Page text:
US Treasury Secretary and Indian Finance Minister Discuss Crypto Regulation – Regulation Bitcoin News


US Treasury Secretary Janet Yellen and Indian Finance Minister Nirmala Sitharaman discussed cryptocurrency regulation at the ninth India-US Economic and Financial Partnership meeting. They emphasized the importance of international cooperation and setting high regulatory standards on a global scale.

The US and India are discussing issues related to cryptocurrency

Indian Union Finance and Corporate Affairs Minister Nirmala Sitharaman and US Treasury Secretary Janet L. Yellen discussed cryptocurrency regulation during the ninth meeting of the India-US Economic and Financial Partnership on Friday.

US Federal Reserve Chairman Jerome Powell and Reserve Bank of India (RBI) Governor Shaktikanta Das also participated in the meeting held in New Delhi. It was Yellen’s first visit to India as Treasury Secretary.

According to a joint statement issued by Yellen and Sitharaman at the end of the meeting:

The United States and India look forward to continued engagement in the long-standing US-India Financial Regulatory Dialogue, a platform to discuss emerging financial sector issues and priority areas, including… digital assets.

After the Economic and Financial Partnership meeting, Yellen participated in a roundtable discussion on India-US Business and Economic Opportunities with business leaders and prominent economists from both countries.

The Secretary of the Treasury has reportedly called for international cooperation in the fight against cryptocurrencies. “When it comes to cryptocurrencies, there are some pools where we have inadequate consumer and investor protection issues in the market that need to be addressed,” he said.

But this is an area where we have had some discussions in our meetings today, where international cooperation between public authorities, the private sector and public stakeholders is really important, which needs high regulatory standards at the global level.

In addition, Yellen said: “We must take steps to reduce the cost of cross-border payments. And we are working very actively in the context of the Financial Stability Board [FSB]Financial Action Task Force [FATF]multilateral development banks, the IMF and bilateral exchanges need to address, on a truly global basis, the risks and some of the benefits of cryptocurrencies.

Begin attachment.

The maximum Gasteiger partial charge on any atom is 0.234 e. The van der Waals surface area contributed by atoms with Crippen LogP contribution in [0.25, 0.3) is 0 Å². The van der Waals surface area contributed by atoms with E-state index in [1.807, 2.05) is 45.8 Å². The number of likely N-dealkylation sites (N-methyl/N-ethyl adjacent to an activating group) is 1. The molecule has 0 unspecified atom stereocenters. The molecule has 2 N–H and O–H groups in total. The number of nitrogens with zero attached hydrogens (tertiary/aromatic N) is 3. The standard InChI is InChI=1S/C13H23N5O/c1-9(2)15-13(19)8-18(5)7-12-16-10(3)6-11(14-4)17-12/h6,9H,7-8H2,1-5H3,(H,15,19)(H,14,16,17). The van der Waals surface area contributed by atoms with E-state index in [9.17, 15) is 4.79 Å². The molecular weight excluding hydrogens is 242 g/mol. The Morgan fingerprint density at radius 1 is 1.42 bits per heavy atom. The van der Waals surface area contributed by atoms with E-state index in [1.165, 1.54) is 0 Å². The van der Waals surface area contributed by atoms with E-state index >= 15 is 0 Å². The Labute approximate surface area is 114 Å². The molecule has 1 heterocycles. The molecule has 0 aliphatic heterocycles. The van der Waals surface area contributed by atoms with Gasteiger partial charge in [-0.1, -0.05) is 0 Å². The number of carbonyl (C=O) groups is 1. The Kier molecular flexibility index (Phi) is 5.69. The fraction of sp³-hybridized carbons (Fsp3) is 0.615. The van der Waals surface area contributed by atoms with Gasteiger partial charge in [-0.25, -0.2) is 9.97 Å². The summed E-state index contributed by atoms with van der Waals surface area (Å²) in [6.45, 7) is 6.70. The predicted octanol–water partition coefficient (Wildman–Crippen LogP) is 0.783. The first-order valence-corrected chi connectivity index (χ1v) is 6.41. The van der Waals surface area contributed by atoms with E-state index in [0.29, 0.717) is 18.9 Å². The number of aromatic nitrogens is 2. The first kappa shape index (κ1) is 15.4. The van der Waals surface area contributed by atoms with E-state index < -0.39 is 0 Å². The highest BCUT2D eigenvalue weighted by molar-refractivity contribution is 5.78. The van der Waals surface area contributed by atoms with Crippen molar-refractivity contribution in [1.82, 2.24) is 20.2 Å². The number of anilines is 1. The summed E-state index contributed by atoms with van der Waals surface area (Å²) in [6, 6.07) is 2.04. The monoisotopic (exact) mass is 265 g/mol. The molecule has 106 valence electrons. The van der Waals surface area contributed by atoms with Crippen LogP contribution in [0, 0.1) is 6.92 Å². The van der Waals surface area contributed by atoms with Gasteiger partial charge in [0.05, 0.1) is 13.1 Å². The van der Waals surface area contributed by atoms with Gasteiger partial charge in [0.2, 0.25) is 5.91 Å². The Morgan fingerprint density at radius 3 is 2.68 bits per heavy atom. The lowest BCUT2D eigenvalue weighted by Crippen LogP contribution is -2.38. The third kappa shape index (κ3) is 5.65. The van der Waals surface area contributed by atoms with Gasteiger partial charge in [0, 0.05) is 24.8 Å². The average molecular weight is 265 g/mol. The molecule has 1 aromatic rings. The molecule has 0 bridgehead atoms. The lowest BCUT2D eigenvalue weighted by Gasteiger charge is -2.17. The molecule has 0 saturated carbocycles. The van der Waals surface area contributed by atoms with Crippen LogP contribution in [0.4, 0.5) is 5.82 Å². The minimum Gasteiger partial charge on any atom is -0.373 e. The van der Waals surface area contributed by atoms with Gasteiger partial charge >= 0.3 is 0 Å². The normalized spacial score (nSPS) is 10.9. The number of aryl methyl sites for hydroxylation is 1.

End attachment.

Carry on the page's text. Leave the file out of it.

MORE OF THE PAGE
The Treasury secretary noted that cryptocurrency regulation in the US has been a “big focus” of the Biden administration. He emphasized that “good progress” has been made “at least in dealing with the issues of illicit financing through cryptocurrencies.” Even so, he admitted there is still a way to go.

India’s finance minister is also pushing for international cooperation on cryptocurrency oversight. In September, he called on the International Monetary Fund (IMF) to lead the regulation of cryptocurrencies.

India still lacks a regulatory framework for cryptocurrency. Sitharaman said last month that the Indian government would discuss cryptocurrency regulation during its chairmanship of the G20 to create a technology-based regulatory framework for digital assets. The government is reportedly planning to finalize its position on the legality of cryptocurrency in the first quarter of next year in order to comply with the FATF.

What do you think of Treasury Secretary Janet Yellen and India’s Finance Minister Nirmala Sitharaman’s comments on cryptocurrency? Let us know in the comment section below.

Kevin Helms

Kevin, an Austrian Economics student, discovered Bitcoin in 2011 and has been an evangelist ever since. His interests lie in Bitcoin security, open source systems, network effects, and the intersection of economics and cryptography.

Image credits: Shutterstock, Pixabay, Wiki Commons

Refusal: This article is for informational purposes only. This is not a direct offer or an offer to buy or sell or a recommendation or endorsement of any products, services or companies. Bitcoin.com does not provide investment, tax, legal or accounting advice. Neither the company nor the author shall be liable, directly or indirectly, for any damage or loss caused or alleged to be caused by or in connection with the use or use of any content, goods or services mentioned in this article. .



Source link